The Road goes ever on and on; Down from the door where it began;
Now far ahead the Road has gone; And I must follow, if I can;
Pursuing it with eager feet; Until it joins some larger way;
Where many paths and errands met; And whither then? I cannot say.

[JRR Tolkien, Lord of the Rings]

Monday, 18 April 2016

ODP Day 4: Beyond Pandy to Hay on Wye

Sun 17 April
15 miles
Wall-to-wall sunshine to start, sunny intervals later. Cold.

The day started with an accidental lie-in, with the double bonus that: 1) breakfast was had in a warm tent, with the sun full upon it; and 2) by the time the tent was packed away it was bone dry - a nice change as it had been sopping yesterday morning.

It was approaching 8.30 by the time we strode off, under a cloudless sky, to complete the final ascent up to the Black Mountain ridge, where ice lay over the puddles, but with the sun blazing down it felt warm indeed.

It was a busy place up there first thing. Before the first hour was out we had passed 18 other backpackers (three D of E groups), but after the final group this fine ridge was all ours for quite a while before day walkers started appearing. They'd missed the best of the day as, by then, clouds were forming. Happily, however, the views lasted all day; we'd enjoyed sunshine on our last visit, but with such a haze on that occasion that views were severely curtailed.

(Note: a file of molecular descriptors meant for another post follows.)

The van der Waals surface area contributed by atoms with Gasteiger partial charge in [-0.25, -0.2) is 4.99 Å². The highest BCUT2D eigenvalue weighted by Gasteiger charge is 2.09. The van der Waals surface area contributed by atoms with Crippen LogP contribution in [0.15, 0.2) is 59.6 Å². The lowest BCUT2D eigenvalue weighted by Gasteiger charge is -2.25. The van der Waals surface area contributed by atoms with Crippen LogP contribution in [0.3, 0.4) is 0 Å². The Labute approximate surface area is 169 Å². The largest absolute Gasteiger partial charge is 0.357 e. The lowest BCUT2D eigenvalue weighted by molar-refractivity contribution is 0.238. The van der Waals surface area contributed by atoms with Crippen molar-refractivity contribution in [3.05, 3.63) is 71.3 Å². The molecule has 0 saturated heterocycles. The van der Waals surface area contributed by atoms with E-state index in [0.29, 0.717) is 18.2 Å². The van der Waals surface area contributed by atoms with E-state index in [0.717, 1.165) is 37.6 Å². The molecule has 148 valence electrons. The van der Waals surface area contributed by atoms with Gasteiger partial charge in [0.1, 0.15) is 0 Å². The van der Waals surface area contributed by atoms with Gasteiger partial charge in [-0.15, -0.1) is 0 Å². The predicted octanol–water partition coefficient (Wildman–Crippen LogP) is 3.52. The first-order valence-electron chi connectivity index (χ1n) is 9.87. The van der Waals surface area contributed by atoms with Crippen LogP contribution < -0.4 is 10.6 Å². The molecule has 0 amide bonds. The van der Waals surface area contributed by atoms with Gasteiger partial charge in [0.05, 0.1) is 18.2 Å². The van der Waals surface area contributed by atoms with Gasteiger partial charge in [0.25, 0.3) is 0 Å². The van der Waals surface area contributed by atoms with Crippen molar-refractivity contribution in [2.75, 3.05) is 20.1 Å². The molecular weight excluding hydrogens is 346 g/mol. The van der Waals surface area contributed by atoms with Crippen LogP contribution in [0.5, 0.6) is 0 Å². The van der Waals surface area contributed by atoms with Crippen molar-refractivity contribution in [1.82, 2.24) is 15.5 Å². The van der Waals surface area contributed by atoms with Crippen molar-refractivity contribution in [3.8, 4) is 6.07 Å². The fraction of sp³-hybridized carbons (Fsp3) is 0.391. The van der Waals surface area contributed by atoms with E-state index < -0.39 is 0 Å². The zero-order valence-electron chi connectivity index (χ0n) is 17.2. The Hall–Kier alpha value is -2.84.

Taking the trouble to detour a couple of dozen paces from the path, with about a foot of ascent, the summit of Black Mountain was bagged (a Marilyn), and not long after we paused for lunch, entertained as we did so by watching nearby paragliders. They were a plentiful bunch today. Up there with the numbers of D of Eers.

Unfortunately the warmth of this morning didn't last. As the northerly wind picked up and the sunny spells became more spaced out, it grew noticeably colder and more layers were donned. I maxed out at 4 (all long-sleeved) during our lunch break, although some did later come off as we got towards the valley.

It feels, as the path starts its descent from the ridge, like Hay should be just a few minutes away, at the bottom, but in fact it is still 5 miles distant. The last couple of hundred yards of that distance were walked in the company of a chap who may or may not (depending on fitness) be tackling part of the Cape Wrath Trail next month. Ways were parted as he went off to his accommodation and we went in search of socks, as one of mine laddered on Day 2 and disintegrated into holes yesterday. The sock mission accomplished, a circuitous route was then taken to the Co-op, as I made a very poor job of navigating through the town. At least Mick was saved some steps as I then left him sitting like a vagrant at the roadside with both packs as I nipped a few minutes over the border to England in my quest for groceries.

Back in Wales, we soon abandoned the Path for the day as it's another campsite tonight and this one lies about half a mile (all uphill!) off-route.

(Postscript: must be tired. Not only did we oversleep quite considerably this morning, but we put tea on to rehydrate this evening and lay down to wait for it to do its thing, and promptly both fell asleep. It was a late tea tonight!)


  1. Chuckling is good at this time on a Monday, ta 😄

  2. No Reverend James or Butty Bach then, Mick?

    1. You'll be horrified to hear that not a single drop of beer was imbibed over the course of the whole walk. The only pints were of lime and soda.